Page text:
Wafu-Italian cuisine, the combination of Japanese and Italian tastes, has been popular in Japan for decades. But you can find it close to campus at Tonari, a new restaurant in Chinatown.
Tonari’s storefront at 707 6th St. NW is sleek with an all-black facade, aside from two bright white decals of a small Japanese lantern and sign that read “Tonari” in bold, black font. Inside, the restaurant keeps the same sleek and monochromatic wood and black aesthetic.
The first, smaller floor of the restaurant features bar-style seating and a couple of wooden booths. The upstairs area, which is larger and can accommodate more diners, has both traditional restaurant seating with booths and tables and horigotatsu-style seating – a type of Japanese table that is close to the floor with a depression underneath, allowing diners to stretch out their legs.
The white brick walls and black wood floors, tables and chairs allow the diners’ eyes to be drawn to the vibrant green moss garden – another homage to Japan – in the center of the dining area.
Tonari’s menu is straightforward and divided into three sections: antipasti, pasta and pizza all made with a Japanese twist. You can start off your meal with a small plate like cold tofu ($8) accompanied by anchovy, extra virgin olive oil, shoyu – Japanese-style soy sauce – and scallion or ricotta ($8) topped off with snow peas, edamame, yuzu vinaigrette and black pepper.
The restaurant highlights its pastas and pizza, which combine flavor profiles in a way I had never seen before in the District. Opt for the uni pasta ($17), which is based with bigoli – a long and thick strand pasta typically made with buckwheat or whole wheat – and topped with uni, soy, Japanese rice wine, butter, sake, soup stock and dried seaweed. For a simpler dish, try the kinoko pappardelle ($17) with Japanese mushrooms, garlic, shoyu, shisito peppers and butter that’s seasoned with garlic, green onion and seaweed.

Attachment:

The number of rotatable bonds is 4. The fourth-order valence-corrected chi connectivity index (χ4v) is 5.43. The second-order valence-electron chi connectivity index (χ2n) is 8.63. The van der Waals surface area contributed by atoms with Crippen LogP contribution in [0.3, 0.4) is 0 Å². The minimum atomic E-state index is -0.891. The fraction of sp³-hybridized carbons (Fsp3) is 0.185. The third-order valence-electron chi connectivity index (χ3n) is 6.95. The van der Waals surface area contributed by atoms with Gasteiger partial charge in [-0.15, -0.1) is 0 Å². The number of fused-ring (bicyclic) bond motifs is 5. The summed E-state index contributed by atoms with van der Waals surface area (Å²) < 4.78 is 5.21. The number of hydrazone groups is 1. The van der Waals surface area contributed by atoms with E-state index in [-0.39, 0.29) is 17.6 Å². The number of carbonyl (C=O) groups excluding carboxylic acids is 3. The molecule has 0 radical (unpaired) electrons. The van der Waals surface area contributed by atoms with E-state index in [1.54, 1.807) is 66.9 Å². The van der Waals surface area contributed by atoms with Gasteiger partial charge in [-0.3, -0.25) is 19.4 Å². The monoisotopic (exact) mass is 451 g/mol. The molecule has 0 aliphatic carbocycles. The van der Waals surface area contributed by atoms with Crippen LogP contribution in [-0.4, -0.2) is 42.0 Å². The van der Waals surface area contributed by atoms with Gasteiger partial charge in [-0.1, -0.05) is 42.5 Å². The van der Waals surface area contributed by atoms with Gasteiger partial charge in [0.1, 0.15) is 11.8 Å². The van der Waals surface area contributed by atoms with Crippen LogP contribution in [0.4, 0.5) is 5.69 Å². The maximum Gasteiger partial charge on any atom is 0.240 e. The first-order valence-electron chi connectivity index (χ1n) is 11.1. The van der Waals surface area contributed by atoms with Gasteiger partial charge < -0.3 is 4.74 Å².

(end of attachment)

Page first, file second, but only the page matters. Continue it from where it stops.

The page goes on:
The pizza options drew my attention the most. All the pizza dough is made with imported flour from Sapparo, Japan before being cooked in a square pan coated in rice oil, which gives the crust an extra crunch. Pizza options range from clam ($16) with oregano, garlic, pecorino romano cheese, seaweed, miso and brick cheese – a type of popular Wisconsin cheese – to pepperoni ($16) with brick cheese, tomato sauce and shoyu-jalapeno pickles.
I chose the mentaiko and corn pizza ($16) topped off with brick cheese, scallions, a corn puree mixed with Japanese Kewpie mayonnaise and mentaiko cream, which is made with the roe – or fish eggs – of pollock or cod. The dough was by far the standout of the dish, with a dense and thick interior and a crispy, crunchy crust.
I’ve never had corn or scallions on pizza before and had never even tried mentaiko cream, so I was slightly hesitant about the combination of flavors. The sweet corn and flavor-packed scallions paired nicely together in a sweet oniony combination, especially with the gooey and thick layer of brick cheese.
But I wasn’t super sold on the addition of the mentaiko cream. Although it fit with the Wafu theme, the cream was a little too fishy and salty for my palette and next time, I would probably ask for it on the side.
On your next venture to Chinatown, opt for the mix of Italian and Japanese flavors at Tonari.